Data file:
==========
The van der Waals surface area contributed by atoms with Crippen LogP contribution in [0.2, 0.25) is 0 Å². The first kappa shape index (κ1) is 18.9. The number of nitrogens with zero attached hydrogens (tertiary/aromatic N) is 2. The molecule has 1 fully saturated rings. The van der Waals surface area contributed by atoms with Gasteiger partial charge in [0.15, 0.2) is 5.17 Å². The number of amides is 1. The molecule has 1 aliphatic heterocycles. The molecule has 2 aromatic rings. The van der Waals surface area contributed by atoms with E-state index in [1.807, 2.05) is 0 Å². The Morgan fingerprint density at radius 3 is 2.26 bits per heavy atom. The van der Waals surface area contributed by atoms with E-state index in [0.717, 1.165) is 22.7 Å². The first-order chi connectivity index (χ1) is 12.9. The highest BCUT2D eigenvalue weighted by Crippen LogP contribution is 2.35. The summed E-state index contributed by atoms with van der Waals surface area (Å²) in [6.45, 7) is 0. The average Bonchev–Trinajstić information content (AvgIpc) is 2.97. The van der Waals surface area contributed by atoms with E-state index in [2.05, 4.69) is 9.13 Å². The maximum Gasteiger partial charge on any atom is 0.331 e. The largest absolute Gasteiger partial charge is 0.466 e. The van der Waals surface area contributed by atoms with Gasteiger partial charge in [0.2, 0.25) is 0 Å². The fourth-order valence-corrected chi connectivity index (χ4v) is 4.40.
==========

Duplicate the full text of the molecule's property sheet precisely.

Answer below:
The van der Waals surface area contributed by atoms with Crippen LogP contribution in [0.2, 0.25) is 0 Å². The first kappa shape index (κ1) is 18.9. The number of nitrogens with zero attached hydrogens (tertiary/aromatic N) is 2. The molecule has 1 fully saturated rings. The van der Waals surface area contributed by atoms with Gasteiger partial charge in [0.15, 0.2) is 5.17 Å². The number of amides is 1. The molecule has 1 aliphatic heterocycles. The molecule has 2 aromatic rings. The van der Waals surface area contributed by atoms with E-state index in [1.807, 2.05) is 0 Å². The Morgan fingerprint density at radius 3 is 2.26 bits per heavy atom. The van der Waals surface area contributed by atoms with E-state index in [0.717, 1.165) is 22.7 Å². The first-order chi connectivity index (χ1) is 12.9. The highest BCUT2D eigenvalue weighted by Crippen LogP contribution is 2.35. The summed E-state index contributed by atoms with van der Waals surface area (Å²) in [6.45, 7) is 0. The average Bonchev–Trinajstić information content (AvgIpc) is 2.97. The van der Waals surface area contributed by atoms with E-state index in [2.05, 4.69) is 9.13 Å². The maximum Gasteiger partial charge on any atom is 0.331 e. The largest absolute Gasteiger partial charge is 0.466 e. The van der Waals surface area contributed by atoms with Gasteiger partial charge in [0.2, 0.25) is 0 Å². The fourth-order valence-corrected chi connectivity index (χ4v) is 4.40.